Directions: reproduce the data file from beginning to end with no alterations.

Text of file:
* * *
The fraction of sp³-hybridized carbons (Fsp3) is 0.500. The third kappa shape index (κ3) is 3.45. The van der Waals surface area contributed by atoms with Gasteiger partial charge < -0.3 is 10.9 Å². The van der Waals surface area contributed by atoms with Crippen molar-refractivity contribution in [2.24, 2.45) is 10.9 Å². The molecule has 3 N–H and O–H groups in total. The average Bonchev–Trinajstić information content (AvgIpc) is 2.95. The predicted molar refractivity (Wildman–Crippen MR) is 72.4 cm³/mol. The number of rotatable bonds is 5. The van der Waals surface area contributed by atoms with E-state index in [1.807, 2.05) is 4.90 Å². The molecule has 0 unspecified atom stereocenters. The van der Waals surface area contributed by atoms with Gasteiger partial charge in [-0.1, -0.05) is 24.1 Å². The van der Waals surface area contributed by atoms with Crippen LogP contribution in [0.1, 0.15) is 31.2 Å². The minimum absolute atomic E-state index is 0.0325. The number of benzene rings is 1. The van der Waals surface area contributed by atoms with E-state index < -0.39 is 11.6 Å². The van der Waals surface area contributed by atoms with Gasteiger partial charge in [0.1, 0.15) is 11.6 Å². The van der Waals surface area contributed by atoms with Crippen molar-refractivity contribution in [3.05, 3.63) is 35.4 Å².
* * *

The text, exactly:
The fraction of sp³-hybridized carbons (Fsp3) is 0.500. The third kappa shape index (κ3) is 3.45. The van der Waals surface area contributed by atoms with Gasteiger partial charge < -0.3 is 10.9 Å². The van der Waals surface area contributed by atoms with Crippen molar-refractivity contribution in [2.24, 2.45) is 10.9 Å². The molecule has 3 N–H and O–H groups in total. The average Bonchev–Trinajstić information content (AvgIpc) is 2.95. The predicted molar refractivity (Wildman–Crippen MR) is 72.4 cm³/mol. The number of rotatable bonds is 5. The van der Waals surface area contributed by atoms with E-state index in [1.807, 2.05) is 4.90 Å². The molecule has 0 unspecified atom stereocenters. The van der Waals surface area contributed by atoms with Gasteiger partial charge in [-0.1, -0.05) is 24.1 Å². The van der Waals surface area contributed by atoms with Crippen LogP contribution in [0.1, 0.15) is 31.2 Å². The minimum absolute atomic E-state index is 0.0325. The number of benzene rings is 1. The van der Waals surface area contributed by atoms with E-state index < -0.39 is 11.6 Å². The van der Waals surface area contributed by atoms with Gasteiger partial charge in [0.1, 0.15) is 11.6 Å². The van der Waals surface area contributed by atoms with Crippen molar-refractivity contribution in [3.05, 3.63) is 35.4 Å².